Last year, Newsweek magazine was criticized for its photo choice featuring Michele Bachmann on its cover. In the 2008 presidential election season, the looks of Sarah Palin and Hillary Rodham Clinton had a media presence as well.
Now, a report from the University of California-Los Angeles has taken a look at female politicians from both parties to judge their femininity and how it could be linked to pre-judgments about them made by voters.
What the research found was that Republican women were more likely to have what would be considered feminine facial features, whereas Democratic women “strayed from stereotypical gender norms,” as the UCLA press release described it. The researchers found that students, who were not informed as to the voting records of female politicians, when shown portraits, identified those with more feminine faces accurately as conservatives.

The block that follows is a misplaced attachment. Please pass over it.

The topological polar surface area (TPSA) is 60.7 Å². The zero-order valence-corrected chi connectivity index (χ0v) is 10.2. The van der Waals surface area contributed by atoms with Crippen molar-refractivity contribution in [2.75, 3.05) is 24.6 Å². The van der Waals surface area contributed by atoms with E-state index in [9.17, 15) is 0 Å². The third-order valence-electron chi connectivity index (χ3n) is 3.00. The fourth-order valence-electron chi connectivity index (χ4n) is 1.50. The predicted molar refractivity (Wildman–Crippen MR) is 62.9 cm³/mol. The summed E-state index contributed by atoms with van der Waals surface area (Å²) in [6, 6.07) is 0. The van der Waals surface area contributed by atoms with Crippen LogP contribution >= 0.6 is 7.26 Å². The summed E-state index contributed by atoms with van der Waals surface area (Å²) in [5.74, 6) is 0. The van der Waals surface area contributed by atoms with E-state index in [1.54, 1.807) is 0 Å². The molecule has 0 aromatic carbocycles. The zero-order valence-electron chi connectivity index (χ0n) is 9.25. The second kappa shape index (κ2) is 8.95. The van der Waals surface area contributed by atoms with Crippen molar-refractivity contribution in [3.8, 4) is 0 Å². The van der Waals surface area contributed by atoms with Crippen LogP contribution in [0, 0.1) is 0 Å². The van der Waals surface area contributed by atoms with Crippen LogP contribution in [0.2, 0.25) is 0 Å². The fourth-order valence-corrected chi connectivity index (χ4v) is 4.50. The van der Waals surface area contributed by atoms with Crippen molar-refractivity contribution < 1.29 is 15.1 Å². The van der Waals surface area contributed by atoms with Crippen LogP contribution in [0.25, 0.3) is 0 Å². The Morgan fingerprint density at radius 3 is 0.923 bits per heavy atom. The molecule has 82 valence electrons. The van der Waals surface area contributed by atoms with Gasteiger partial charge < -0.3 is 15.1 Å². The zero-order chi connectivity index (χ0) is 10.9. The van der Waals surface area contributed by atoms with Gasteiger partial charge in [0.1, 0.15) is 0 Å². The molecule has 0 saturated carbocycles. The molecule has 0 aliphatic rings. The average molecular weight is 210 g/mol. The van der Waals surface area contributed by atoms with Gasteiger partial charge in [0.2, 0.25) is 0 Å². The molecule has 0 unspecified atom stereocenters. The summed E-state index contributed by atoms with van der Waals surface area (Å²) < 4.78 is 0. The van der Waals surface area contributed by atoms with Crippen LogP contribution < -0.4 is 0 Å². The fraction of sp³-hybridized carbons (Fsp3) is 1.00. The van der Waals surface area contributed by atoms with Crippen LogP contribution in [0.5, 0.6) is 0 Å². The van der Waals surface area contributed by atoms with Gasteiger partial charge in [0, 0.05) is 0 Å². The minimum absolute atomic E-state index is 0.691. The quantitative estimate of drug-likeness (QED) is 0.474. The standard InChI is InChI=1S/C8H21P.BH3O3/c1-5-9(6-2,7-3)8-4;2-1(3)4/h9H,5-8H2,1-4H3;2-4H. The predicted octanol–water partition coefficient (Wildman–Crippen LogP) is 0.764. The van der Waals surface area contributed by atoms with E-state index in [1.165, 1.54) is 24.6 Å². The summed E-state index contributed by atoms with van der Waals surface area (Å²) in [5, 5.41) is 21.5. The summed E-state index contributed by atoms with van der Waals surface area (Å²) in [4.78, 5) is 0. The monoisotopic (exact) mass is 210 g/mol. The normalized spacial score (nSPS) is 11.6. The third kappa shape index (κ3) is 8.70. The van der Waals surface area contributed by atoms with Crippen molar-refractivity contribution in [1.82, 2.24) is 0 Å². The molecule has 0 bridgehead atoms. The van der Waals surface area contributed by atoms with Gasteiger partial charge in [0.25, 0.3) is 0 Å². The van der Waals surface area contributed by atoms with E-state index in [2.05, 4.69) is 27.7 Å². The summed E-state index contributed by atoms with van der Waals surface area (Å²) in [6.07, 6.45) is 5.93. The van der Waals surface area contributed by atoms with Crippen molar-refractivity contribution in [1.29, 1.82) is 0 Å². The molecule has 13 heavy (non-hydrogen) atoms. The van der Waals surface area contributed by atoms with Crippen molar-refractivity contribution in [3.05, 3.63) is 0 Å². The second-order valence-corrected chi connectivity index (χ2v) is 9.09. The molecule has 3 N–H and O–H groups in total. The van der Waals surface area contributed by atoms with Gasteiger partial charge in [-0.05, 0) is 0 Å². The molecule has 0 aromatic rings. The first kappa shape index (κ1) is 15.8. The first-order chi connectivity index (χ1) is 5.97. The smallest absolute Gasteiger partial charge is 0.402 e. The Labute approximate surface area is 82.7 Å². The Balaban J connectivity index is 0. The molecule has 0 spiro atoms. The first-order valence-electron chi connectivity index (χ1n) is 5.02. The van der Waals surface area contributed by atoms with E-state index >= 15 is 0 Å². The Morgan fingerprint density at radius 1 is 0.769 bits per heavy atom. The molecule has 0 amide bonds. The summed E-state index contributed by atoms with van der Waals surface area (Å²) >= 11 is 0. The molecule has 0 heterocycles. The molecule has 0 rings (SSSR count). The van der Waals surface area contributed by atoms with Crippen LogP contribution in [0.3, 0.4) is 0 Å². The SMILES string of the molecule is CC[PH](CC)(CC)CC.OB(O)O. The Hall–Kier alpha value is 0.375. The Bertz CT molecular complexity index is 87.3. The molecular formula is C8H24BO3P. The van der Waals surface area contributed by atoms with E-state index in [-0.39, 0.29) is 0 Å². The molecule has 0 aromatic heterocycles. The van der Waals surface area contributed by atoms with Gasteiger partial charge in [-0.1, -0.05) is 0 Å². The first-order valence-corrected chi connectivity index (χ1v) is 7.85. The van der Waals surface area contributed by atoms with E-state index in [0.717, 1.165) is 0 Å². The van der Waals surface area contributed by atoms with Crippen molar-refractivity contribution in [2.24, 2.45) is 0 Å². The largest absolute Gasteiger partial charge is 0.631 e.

“I suppose we could call it the ‘Michele Bachmann effect,’” Kerri Johnson, a senior author for the study and assistant professor of communication studies and psychology, said in a statement. ”At least when it comes to female politicians, assessing how much a face reflects gender norms may be one way of guessing political affiliations.”
Bachmann was among the female Republican politicians included in the study to rank as highly feminine. Representatives Kay Granger (Texas–District 12) and Cathy Rodgers McMorris (Washington–District 5) also were reported as some of the most feminine looking.
Read more here.